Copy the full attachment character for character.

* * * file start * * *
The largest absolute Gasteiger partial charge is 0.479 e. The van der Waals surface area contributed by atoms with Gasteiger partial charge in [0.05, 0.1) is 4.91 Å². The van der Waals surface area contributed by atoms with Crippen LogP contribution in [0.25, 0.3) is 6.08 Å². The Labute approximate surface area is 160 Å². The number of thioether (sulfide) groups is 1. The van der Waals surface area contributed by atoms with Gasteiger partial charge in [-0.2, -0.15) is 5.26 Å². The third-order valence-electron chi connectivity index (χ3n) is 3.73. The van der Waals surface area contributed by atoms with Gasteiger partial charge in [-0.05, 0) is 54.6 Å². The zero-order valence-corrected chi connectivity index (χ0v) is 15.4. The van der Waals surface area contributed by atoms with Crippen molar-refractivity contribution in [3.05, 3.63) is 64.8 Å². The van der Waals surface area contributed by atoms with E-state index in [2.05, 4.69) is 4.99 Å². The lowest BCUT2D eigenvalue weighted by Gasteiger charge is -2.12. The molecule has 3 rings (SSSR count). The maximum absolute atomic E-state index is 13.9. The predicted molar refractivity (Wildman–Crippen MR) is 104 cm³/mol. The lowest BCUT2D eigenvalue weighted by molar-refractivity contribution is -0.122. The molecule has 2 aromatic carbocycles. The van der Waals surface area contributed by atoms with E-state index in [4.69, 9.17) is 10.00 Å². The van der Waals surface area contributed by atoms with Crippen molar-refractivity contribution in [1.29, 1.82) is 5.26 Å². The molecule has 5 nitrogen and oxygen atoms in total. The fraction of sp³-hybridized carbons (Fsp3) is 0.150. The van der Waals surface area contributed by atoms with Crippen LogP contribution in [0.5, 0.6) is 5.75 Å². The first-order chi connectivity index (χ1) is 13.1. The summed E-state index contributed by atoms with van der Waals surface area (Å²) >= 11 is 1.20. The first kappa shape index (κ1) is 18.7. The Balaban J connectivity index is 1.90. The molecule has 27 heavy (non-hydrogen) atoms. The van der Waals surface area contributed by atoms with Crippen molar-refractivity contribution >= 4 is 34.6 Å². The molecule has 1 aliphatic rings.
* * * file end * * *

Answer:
The largest absolute Gasteiger partial charge is 0.479 e. The van der Waals surface area contributed by atoms with Gasteiger partial charge in [0.05, 0.1) is 4.91 Å². The van der Waals surface area contributed by atoms with Crippen LogP contribution in [0.25, 0.3) is 6.08 Å². The Labute approximate surface area is 160 Å². The number of thioether (sulfide) groups is 1. The van der Waals surface area contributed by atoms with Gasteiger partial charge in [-0.2, -0.15) is 5.26 Å². The third-order valence-electron chi connectivity index (χ3n) is 3.73. The van der Waals surface area contributed by atoms with Gasteiger partial charge in [-0.05, 0) is 54.6 Å². The zero-order valence-corrected chi connectivity index (χ0v) is 15.4. The van der Waals surface area contributed by atoms with Crippen molar-refractivity contribution in [3.05, 3.63) is 64.8 Å². The van der Waals surface area contributed by atoms with E-state index in [2.05, 4.69) is 4.99 Å². The lowest BCUT2D eigenvalue weighted by Gasteiger charge is -2.12. The molecule has 3 rings (SSSR count). The maximum absolute atomic E-state index is 13.9. The predicted molar refractivity (Wildman–Crippen MR) is 104 cm³/mol. The lowest BCUT2D eigenvalue weighted by molar-refractivity contribution is -0.122. The molecule has 2 aromatic carbocycles. The van der Waals surface area contributed by atoms with E-state index in [4.69, 9.17) is 10.00 Å². The van der Waals surface area contributed by atoms with Crippen molar-refractivity contribution in [1.29, 1.82) is 5.26 Å². The molecule has 5 nitrogen and oxygen atoms in total. The fraction of sp³-hybridized carbons (Fsp3) is 0.150. The van der Waals surface area contributed by atoms with Crippen LogP contribution in [0.5, 0.6) is 5.75 Å². The first-order chi connectivity index (χ1) is 13.1. The summed E-state index contributed by atoms with van der Waals surface area (Å²) >= 11 is 1.20. The first kappa shape index (κ1) is 18.7. The Balaban J connectivity index is 1.90. The molecule has 27 heavy (non-hydrogen) atoms. The van der Waals surface area contributed by atoms with Crippen molar-refractivity contribution >= 4 is 34.6 Å². The molecule has 1 aliphatic rings.